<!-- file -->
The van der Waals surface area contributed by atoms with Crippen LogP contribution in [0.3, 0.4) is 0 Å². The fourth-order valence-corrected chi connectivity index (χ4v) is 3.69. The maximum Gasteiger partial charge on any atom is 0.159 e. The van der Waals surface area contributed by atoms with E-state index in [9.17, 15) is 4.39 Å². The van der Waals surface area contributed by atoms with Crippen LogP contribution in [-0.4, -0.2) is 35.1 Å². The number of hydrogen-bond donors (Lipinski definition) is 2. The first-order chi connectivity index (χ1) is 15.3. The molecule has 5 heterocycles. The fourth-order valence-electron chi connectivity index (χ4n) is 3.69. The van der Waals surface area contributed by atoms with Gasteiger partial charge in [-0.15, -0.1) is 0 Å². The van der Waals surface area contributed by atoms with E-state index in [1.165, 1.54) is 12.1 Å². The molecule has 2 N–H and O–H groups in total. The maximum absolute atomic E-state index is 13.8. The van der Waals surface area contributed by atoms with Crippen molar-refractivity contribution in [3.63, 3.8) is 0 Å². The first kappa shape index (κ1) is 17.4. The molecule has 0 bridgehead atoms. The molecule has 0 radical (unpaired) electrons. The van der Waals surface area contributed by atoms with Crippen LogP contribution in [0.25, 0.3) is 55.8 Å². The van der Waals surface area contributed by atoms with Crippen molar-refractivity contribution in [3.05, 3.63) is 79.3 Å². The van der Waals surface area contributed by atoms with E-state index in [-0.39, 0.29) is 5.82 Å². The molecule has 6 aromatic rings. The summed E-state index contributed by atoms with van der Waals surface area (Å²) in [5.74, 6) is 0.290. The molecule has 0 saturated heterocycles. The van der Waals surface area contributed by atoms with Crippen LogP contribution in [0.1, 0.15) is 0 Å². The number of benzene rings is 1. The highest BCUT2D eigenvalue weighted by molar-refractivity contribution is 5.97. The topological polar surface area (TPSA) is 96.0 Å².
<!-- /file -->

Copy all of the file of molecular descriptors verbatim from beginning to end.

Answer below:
The van der Waals surface area contributed by atoms with Crippen LogP contribution in [0.3, 0.4) is 0 Å². The fourth-order valence-corrected chi connectivity index (χ4v) is 3.69. The maximum Gasteiger partial charge on any atom is 0.159 e. The van der Waals surface area contributed by atoms with E-state index in [9.17, 15) is 4.39 Å². The van der Waals surface area contributed by atoms with Crippen LogP contribution in [-0.4, -0.2) is 35.1 Å². The number of hydrogen-bond donors (Lipinski definition) is 2. The first-order chi connectivity index (χ1) is 15.3. The molecule has 5 heterocycles. The fourth-order valence-electron chi connectivity index (χ4n) is 3.69. The van der Waals surface area contributed by atoms with Gasteiger partial charge in [-0.15, -0.1) is 0 Å². The van der Waals surface area contributed by atoms with E-state index in [1.165, 1.54) is 12.1 Å². The molecule has 2 N–H and O–H groups in total. The maximum absolute atomic E-state index is 13.8. The van der Waals surface area contributed by atoms with Crippen molar-refractivity contribution in [3.63, 3.8) is 0 Å². The first kappa shape index (κ1) is 17.4. The molecule has 0 bridgehead atoms. The molecule has 0 radical (unpaired) electrons. The van der Waals surface area contributed by atoms with Crippen LogP contribution in [0.25, 0.3) is 55.8 Å². The van der Waals surface area contributed by atoms with Crippen molar-refractivity contribution in [3.05, 3.63) is 79.3 Å². The van der Waals surface area contributed by atoms with E-state index in [-0.39, 0.29) is 5.82 Å². The molecule has 6 aromatic rings. The summed E-state index contributed by atoms with van der Waals surface area (Å²) in [5.74, 6) is 0.290. The molecule has 0 saturated heterocycles. The van der Waals surface area contributed by atoms with Crippen LogP contribution in [0.1, 0.15) is 0 Å². The number of benzene rings is 1. The highest BCUT2D eigenvalue weighted by molar-refractivity contribution is 5.97. The topological polar surface area (TPSA) is 96.0 Å².